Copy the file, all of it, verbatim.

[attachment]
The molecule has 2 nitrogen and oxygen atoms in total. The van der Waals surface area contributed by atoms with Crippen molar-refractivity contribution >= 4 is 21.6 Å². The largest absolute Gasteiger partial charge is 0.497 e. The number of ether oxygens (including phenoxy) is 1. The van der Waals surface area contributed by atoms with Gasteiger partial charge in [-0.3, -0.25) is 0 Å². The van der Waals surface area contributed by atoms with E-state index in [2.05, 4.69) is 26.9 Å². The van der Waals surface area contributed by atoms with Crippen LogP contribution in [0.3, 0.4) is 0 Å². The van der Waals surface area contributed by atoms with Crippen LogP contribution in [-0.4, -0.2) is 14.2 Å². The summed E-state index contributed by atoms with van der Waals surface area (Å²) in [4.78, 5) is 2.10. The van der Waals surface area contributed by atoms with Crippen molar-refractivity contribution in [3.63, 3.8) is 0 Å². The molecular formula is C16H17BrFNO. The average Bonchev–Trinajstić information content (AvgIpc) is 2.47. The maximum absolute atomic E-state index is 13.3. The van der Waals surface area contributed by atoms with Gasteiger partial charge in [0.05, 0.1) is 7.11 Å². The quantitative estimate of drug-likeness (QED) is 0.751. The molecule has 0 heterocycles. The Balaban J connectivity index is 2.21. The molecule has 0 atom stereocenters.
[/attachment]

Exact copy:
The molecule has 2 nitrogen and oxygen atoms in total. The van der Waals surface area contributed by atoms with Crippen molar-refractivity contribution >= 4 is 21.6 Å². The largest absolute Gasteiger partial charge is 0.497 e. The number of ether oxygens (including phenoxy) is 1. The van der Waals surface area contributed by atoms with Gasteiger partial charge in [-0.3, -0.25) is 0 Å². The van der Waals surface area contributed by atoms with E-state index in [2.05, 4.69) is 26.9 Å². The van der Waals surface area contributed by atoms with Crippen LogP contribution in [0.3, 0.4) is 0 Å². The van der Waals surface area contributed by atoms with Crippen LogP contribution in [-0.4, -0.2) is 14.2 Å². The summed E-state index contributed by atoms with van der Waals surface area (Å²) in [4.78, 5) is 2.10. The van der Waals surface area contributed by atoms with Crippen molar-refractivity contribution in [3.63, 3.8) is 0 Å². The molecular formula is C16H17BrFNO. The average Bonchev–Trinajstić information content (AvgIpc) is 2.47. The maximum absolute atomic E-state index is 13.3. The van der Waals surface area contributed by atoms with Gasteiger partial charge in [0.05, 0.1) is 7.11 Å². The quantitative estimate of drug-likeness (QED) is 0.751. The molecule has 0 heterocycles. The Balaban J connectivity index is 2.21. The molecule has 0 atom stereocenters.